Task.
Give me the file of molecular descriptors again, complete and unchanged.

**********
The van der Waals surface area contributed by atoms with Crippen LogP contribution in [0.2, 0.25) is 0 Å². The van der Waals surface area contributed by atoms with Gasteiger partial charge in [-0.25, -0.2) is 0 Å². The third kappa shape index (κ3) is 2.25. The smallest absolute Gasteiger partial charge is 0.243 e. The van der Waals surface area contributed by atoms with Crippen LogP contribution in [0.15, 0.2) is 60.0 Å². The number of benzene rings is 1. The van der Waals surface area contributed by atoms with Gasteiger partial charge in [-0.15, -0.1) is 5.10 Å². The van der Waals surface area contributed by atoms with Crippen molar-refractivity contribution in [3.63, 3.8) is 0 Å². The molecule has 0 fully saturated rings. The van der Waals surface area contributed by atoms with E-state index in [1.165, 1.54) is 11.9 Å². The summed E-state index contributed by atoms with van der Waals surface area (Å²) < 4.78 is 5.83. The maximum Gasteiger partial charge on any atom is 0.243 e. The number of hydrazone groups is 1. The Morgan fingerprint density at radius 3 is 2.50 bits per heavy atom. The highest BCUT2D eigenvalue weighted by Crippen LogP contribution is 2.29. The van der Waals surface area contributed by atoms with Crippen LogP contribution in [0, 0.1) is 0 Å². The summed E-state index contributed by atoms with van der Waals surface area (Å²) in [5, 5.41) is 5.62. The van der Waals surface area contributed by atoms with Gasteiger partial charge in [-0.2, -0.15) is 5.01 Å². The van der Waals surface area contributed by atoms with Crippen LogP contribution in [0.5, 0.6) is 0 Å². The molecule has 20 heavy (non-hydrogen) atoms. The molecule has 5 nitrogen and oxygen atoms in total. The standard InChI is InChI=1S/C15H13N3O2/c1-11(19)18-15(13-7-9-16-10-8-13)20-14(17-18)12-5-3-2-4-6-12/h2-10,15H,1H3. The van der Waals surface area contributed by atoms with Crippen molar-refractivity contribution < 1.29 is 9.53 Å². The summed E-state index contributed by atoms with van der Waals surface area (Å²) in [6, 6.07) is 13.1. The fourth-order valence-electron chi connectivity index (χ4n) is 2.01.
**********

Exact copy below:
The van der Waals surface area contributed by atoms with Crippen LogP contribution in [0.2, 0.25) is 0 Å². The van der Waals surface area contributed by atoms with Gasteiger partial charge in [-0.25, -0.2) is 0 Å². The third kappa shape index (κ3) is 2.25. The smallest absolute Gasteiger partial charge is 0.243 e. The van der Waals surface area contributed by atoms with Crippen LogP contribution in [0.15, 0.2) is 60.0 Å². The number of benzene rings is 1. The van der Waals surface area contributed by atoms with Gasteiger partial charge in [-0.15, -0.1) is 5.10 Å². The van der Waals surface area contributed by atoms with Crippen molar-refractivity contribution in [3.63, 3.8) is 0 Å². The molecule has 0 fully saturated rings. The van der Waals surface area contributed by atoms with E-state index in [1.165, 1.54) is 11.9 Å². The summed E-state index contributed by atoms with van der Waals surface area (Å²) < 4.78 is 5.83. The maximum Gasteiger partial charge on any atom is 0.243 e. The number of hydrazone groups is 1. The Morgan fingerprint density at radius 3 is 2.50 bits per heavy atom. The highest BCUT2D eigenvalue weighted by Crippen LogP contribution is 2.29. The van der Waals surface area contributed by atoms with Crippen LogP contribution in [0, 0.1) is 0 Å². The summed E-state index contributed by atoms with van der Waals surface area (Å²) in [5, 5.41) is 5.62. The van der Waals surface area contributed by atoms with Gasteiger partial charge in [-0.2, -0.15) is 5.01 Å². The van der Waals surface area contributed by atoms with Crippen LogP contribution in [0.5, 0.6) is 0 Å². The molecule has 20 heavy (non-hydrogen) atoms. The molecule has 5 nitrogen and oxygen atoms in total. The standard InChI is InChI=1S/C15H13N3O2/c1-11(19)18-15(13-7-9-16-10-8-13)20-14(17-18)12-5-3-2-4-6-12/h2-10,15H,1H3. The van der Waals surface area contributed by atoms with Crippen molar-refractivity contribution < 1.29 is 9.53 Å². The summed E-state index contributed by atoms with van der Waals surface area (Å²) in [6, 6.07) is 13.1. The fourth-order valence-electron chi connectivity index (χ4n) is 2.01.